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cystic fibrosis

New avenue for improved treatment of cystic fibrosis

Combining drug targets may prove most effective way to treat disease
Mon, 2013-07-08 13:50

Cystic fibrosis is caused by a mutation in the gene that encodes a particular protein, known as the cystic fibrosis transmembrane conductance regulator (or CFTR). Although this discovery was made 25 years ago and the lives of those with the disease have been extended, there is still no effective cure for the disease. Now new information about the nature of the most common form of mutation in the CFTR gene, gathered by a research team led by Dr. Gergely Lukacs of the Department of Physiology at McGill University, offers exciting new avenues for improving the treatment of the disease.

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Contact: Katherine Gombay
Organization: Media Relations
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Office Phone: 514-398-2189
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Marine sponges advance cystic fibrosis research

Untapped sources of chemical diversity may hold the key to new treatments for genetic disease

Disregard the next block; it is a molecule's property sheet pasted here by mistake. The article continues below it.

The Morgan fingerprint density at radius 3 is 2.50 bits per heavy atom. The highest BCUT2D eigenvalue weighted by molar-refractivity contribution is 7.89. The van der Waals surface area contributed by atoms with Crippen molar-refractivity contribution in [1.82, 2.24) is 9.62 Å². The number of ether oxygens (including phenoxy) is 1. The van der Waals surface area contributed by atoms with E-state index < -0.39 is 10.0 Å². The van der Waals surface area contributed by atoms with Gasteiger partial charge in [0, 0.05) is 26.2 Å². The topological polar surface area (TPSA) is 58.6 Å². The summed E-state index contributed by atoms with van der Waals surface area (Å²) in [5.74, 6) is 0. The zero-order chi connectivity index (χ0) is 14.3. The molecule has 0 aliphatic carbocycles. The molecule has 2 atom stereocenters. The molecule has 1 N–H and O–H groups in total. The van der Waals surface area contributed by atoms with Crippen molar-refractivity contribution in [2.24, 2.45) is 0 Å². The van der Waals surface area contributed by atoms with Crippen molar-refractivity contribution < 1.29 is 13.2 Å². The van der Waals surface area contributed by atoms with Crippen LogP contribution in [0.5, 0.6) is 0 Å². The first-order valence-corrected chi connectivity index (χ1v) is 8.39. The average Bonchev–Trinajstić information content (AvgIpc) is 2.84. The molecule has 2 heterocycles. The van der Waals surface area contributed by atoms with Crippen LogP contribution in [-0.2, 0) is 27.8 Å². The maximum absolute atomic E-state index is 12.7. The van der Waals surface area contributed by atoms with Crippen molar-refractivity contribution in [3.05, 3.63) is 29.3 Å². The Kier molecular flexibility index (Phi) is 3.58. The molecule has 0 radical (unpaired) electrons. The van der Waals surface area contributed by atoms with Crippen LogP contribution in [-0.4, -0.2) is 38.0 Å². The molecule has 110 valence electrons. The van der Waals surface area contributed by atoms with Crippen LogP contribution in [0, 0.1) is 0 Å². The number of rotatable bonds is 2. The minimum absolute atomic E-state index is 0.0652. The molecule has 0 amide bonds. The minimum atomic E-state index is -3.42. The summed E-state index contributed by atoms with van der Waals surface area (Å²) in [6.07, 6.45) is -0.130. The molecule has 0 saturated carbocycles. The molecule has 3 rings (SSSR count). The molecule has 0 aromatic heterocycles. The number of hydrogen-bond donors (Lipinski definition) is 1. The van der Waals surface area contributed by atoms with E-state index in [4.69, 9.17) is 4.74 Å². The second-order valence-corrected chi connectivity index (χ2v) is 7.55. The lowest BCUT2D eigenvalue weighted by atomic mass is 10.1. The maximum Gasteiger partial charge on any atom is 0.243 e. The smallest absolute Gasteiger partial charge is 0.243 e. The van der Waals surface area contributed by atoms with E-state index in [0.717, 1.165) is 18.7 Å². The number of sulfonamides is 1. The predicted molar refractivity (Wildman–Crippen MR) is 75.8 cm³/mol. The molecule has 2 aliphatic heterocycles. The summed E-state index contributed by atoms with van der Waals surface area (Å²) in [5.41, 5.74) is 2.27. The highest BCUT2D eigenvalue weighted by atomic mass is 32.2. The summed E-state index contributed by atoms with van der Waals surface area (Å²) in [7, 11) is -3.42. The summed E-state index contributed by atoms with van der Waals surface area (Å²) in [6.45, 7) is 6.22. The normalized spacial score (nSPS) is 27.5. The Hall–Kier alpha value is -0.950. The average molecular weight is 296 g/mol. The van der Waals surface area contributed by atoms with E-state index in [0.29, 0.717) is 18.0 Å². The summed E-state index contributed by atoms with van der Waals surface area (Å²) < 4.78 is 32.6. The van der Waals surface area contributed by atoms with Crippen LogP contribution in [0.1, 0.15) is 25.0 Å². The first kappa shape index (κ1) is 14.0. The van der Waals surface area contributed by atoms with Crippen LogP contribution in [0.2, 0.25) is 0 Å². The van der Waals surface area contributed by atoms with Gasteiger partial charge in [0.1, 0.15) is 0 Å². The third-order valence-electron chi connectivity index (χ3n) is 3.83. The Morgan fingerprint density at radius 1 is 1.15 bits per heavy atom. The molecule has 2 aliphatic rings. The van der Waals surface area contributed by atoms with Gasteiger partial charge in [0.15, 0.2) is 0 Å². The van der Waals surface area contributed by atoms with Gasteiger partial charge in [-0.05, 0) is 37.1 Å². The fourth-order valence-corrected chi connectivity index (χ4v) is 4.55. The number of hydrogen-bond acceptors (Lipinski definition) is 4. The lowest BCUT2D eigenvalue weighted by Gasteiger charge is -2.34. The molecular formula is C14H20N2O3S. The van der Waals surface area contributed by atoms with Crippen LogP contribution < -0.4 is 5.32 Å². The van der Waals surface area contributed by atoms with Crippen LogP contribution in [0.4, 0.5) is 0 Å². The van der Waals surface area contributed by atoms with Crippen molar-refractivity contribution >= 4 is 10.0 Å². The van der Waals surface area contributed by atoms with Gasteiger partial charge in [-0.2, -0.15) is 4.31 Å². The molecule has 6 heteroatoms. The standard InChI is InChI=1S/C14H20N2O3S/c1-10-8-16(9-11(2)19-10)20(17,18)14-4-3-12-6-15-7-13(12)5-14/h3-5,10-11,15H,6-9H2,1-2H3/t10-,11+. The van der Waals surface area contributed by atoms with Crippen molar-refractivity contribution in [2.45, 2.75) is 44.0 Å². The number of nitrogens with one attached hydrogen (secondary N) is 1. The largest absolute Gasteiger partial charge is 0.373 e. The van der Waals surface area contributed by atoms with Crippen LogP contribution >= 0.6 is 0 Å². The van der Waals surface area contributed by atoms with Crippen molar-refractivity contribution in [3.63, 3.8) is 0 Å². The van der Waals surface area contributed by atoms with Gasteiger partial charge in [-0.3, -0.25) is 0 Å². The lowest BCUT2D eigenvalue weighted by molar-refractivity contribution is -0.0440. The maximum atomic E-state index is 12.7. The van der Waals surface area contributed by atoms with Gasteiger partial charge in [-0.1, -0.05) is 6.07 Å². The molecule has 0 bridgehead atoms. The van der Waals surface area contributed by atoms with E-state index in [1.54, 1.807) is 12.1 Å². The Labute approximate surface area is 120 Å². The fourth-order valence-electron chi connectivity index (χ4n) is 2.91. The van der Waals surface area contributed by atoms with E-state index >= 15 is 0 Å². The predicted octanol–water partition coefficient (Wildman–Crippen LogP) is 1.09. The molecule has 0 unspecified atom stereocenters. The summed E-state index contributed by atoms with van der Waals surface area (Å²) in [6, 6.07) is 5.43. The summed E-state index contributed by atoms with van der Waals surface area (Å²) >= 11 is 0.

Thu, 2012-10-25 14:53

A team of researchers at the Cystic Fibrosis Translational Research Centre at McGill University and the University of British Columbia (UBC) have uncovered a new molecule for the treatment of cystic fibrosis (CF), one of the most common fatal genetic diseases. The researchers discovered the chemical from a remarkable source, a marine sponge from the South Pacific Ocean. The researchers found that the chemical corrects the localization and restores the function of the defective protein that causes CF. Their findings are published in the current issue of the journal Chemistry and Biology.

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Contact: Cynthia Lee
Organization: McGill University
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Office Phone: 514-398-6754
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